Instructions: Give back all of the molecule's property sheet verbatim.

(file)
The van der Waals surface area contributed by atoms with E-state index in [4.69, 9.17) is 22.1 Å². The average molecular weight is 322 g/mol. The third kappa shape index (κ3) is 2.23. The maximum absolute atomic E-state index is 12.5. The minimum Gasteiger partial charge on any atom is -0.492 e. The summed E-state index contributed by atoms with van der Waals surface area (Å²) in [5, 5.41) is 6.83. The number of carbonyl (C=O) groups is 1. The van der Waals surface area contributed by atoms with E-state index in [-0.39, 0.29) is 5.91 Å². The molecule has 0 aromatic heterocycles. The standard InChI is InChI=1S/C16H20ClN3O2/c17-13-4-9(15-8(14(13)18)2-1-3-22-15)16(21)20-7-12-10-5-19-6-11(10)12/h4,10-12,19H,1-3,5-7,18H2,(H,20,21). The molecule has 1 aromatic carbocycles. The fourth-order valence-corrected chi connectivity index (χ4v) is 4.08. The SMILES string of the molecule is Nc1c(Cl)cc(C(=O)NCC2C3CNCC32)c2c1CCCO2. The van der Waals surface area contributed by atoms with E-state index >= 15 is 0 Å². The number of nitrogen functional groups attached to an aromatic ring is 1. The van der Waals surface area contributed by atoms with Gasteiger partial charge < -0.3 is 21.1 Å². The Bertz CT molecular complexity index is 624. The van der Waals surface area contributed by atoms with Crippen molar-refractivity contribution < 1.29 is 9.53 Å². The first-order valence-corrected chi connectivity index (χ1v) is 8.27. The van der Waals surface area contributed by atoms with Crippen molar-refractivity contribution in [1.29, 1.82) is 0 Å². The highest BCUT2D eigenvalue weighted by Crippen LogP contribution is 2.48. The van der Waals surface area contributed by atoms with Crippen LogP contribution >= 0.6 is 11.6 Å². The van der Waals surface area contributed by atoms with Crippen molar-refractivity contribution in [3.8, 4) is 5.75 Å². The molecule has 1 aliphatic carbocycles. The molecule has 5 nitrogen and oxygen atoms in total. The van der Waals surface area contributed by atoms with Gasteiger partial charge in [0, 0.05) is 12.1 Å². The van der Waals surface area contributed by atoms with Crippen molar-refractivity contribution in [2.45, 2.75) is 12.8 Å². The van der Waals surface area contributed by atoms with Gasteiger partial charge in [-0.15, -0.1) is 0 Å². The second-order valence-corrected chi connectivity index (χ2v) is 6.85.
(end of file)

The van der Waals surface area contributed by atoms with E-state index in [4.69, 9.17) is 22.1 Å². The average molecular weight is 322 g/mol. The third kappa shape index (κ3) is 2.23. The maximum absolute atomic E-state index is 12.5. The minimum Gasteiger partial charge on any atom is -0.492 e. The summed E-state index contributed by atoms with van der Waals surface area (Å²) in [5, 5.41) is 6.83. The number of carbonyl (C=O) groups is 1. The van der Waals surface area contributed by atoms with E-state index in [-0.39, 0.29) is 5.91 Å². The molecule has 0 aromatic heterocycles. The standard InChI is InChI=1S/C16H20ClN3O2/c17-13-4-9(15-8(14(13)18)2-1-3-22-15)16(21)20-7-12-10-5-19-6-11(10)12/h4,10-12,19H,1-3,5-7,18H2,(H,20,21). The molecule has 1 aromatic carbocycles. The fourth-order valence-corrected chi connectivity index (χ4v) is 4.08. The SMILES string of the molecule is Nc1c(Cl)cc(C(=O)NCC2C3CNCC32)c2c1CCCO2. The van der Waals surface area contributed by atoms with E-state index >= 15 is 0 Å². The number of nitrogen functional groups attached to an aromatic ring is 1. The van der Waals surface area contributed by atoms with Gasteiger partial charge < -0.3 is 21.1 Å². The Bertz CT molecular complexity index is 624. The van der Waals surface area contributed by atoms with Crippen molar-refractivity contribution < 1.29 is 9.53 Å². The first-order valence-corrected chi connectivity index (χ1v) is 8.27. The van der Waals surface area contributed by atoms with Crippen molar-refractivity contribution in [1.29, 1.82) is 0 Å². The highest BCUT2D eigenvalue weighted by Crippen LogP contribution is 2.48. The van der Waals surface area contributed by atoms with Crippen LogP contribution >= 0.6 is 11.6 Å². The van der Waals surface area contributed by atoms with Crippen molar-refractivity contribution in [3.8, 4) is 5.75 Å². The molecule has 1 aliphatic carbocycles. The molecule has 5 nitrogen and oxygen atoms in total. The van der Waals surface area contributed by atoms with Gasteiger partial charge in [0, 0.05) is 12.1 Å². The van der Waals surface area contributed by atoms with Crippen molar-refractivity contribution in [2.45, 2.75) is 12.8 Å². The van der Waals surface area contributed by atoms with Gasteiger partial charge in [-0.15, -0.1) is 0 Å². The second-order valence-corrected chi connectivity index (χ2v) is 6.85.